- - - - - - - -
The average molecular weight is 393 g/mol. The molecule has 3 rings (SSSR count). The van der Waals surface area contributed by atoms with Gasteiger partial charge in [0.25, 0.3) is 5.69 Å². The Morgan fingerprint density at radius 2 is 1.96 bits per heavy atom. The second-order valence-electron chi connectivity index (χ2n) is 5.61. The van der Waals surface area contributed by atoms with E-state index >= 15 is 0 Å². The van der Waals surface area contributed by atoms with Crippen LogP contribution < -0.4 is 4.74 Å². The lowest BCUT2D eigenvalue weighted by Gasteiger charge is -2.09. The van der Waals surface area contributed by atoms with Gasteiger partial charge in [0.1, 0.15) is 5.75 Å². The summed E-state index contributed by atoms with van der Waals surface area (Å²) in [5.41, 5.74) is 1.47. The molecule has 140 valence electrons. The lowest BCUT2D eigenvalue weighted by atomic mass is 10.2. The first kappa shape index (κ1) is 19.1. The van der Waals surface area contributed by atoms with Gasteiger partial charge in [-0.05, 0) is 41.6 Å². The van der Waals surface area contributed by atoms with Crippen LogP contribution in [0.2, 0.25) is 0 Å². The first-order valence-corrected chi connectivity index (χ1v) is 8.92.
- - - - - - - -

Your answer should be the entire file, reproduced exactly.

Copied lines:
The average molecular weight is 393 g/mol. The molecule has 3 rings (SSSR count). The van der Waals surface area contributed by atoms with Gasteiger partial charge in [0.25, 0.3) is 5.69 Å². The Morgan fingerprint density at radius 2 is 1.96 bits per heavy atom. The second-order valence-electron chi connectivity index (χ2n) is 5.61. The van der Waals surface area contributed by atoms with E-state index >= 15 is 0 Å². The van der Waals surface area contributed by atoms with Crippen LogP contribution < -0.4 is 4.74 Å². The lowest BCUT2D eigenvalue weighted by Gasteiger charge is -2.09. The van der Waals surface area contributed by atoms with Gasteiger partial charge in [0.1, 0.15) is 5.75 Å². The summed E-state index contributed by atoms with van der Waals surface area (Å²) in [5.41, 5.74) is 1.47. The molecule has 140 valence electrons. The lowest BCUT2D eigenvalue weighted by atomic mass is 10.2. The first kappa shape index (κ1) is 19.1. The van der Waals surface area contributed by atoms with Gasteiger partial charge in [-0.05, 0) is 41.6 Å². The van der Waals surface area contributed by atoms with Crippen LogP contribution in [0.2, 0.25) is 0 Å². The first-order valence-corrected chi connectivity index (χ1v) is 8.92.